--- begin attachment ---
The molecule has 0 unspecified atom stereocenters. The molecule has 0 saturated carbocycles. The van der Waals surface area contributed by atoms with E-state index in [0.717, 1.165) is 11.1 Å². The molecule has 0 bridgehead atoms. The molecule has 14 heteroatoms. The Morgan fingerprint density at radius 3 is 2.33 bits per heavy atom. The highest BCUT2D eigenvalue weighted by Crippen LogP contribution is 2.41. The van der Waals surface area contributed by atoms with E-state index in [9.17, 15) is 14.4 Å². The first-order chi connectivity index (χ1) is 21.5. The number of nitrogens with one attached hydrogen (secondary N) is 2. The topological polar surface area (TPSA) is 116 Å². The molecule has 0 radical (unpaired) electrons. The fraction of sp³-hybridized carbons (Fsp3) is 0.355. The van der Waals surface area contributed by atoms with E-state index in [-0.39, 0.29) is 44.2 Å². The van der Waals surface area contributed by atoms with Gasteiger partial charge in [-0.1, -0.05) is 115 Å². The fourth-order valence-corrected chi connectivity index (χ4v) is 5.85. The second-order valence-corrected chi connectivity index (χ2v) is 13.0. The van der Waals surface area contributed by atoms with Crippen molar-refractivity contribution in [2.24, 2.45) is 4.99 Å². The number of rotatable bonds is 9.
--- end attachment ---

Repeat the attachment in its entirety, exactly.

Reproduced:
The molecule has 0 unspecified atom stereocenters. The molecule has 0 saturated carbocycles. The van der Waals surface area contributed by atoms with E-state index in [0.717, 1.165) is 11.1 Å². The molecule has 0 bridgehead atoms. The molecule has 14 heteroatoms. The Morgan fingerprint density at radius 3 is 2.33 bits per heavy atom. The highest BCUT2D eigenvalue weighted by Crippen LogP contribution is 2.41. The van der Waals surface area contributed by atoms with E-state index in [9.17, 15) is 14.4 Å². The first-order chi connectivity index (χ1) is 21.5. The number of nitrogens with one attached hydrogen (secondary N) is 2. The topological polar surface area (TPSA) is 116 Å². The molecule has 0 radical (unpaired) electrons. The fraction of sp³-hybridized carbons (Fsp3) is 0.355. The van der Waals surface area contributed by atoms with E-state index in [-0.39, 0.29) is 44.2 Å². The van der Waals surface area contributed by atoms with Gasteiger partial charge in [-0.1, -0.05) is 115 Å². The fourth-order valence-corrected chi connectivity index (χ4v) is 5.85. The second-order valence-corrected chi connectivity index (χ2v) is 13.0. The van der Waals surface area contributed by atoms with Crippen molar-refractivity contribution in [2.24, 2.45) is 4.99 Å². The number of rotatable bonds is 9.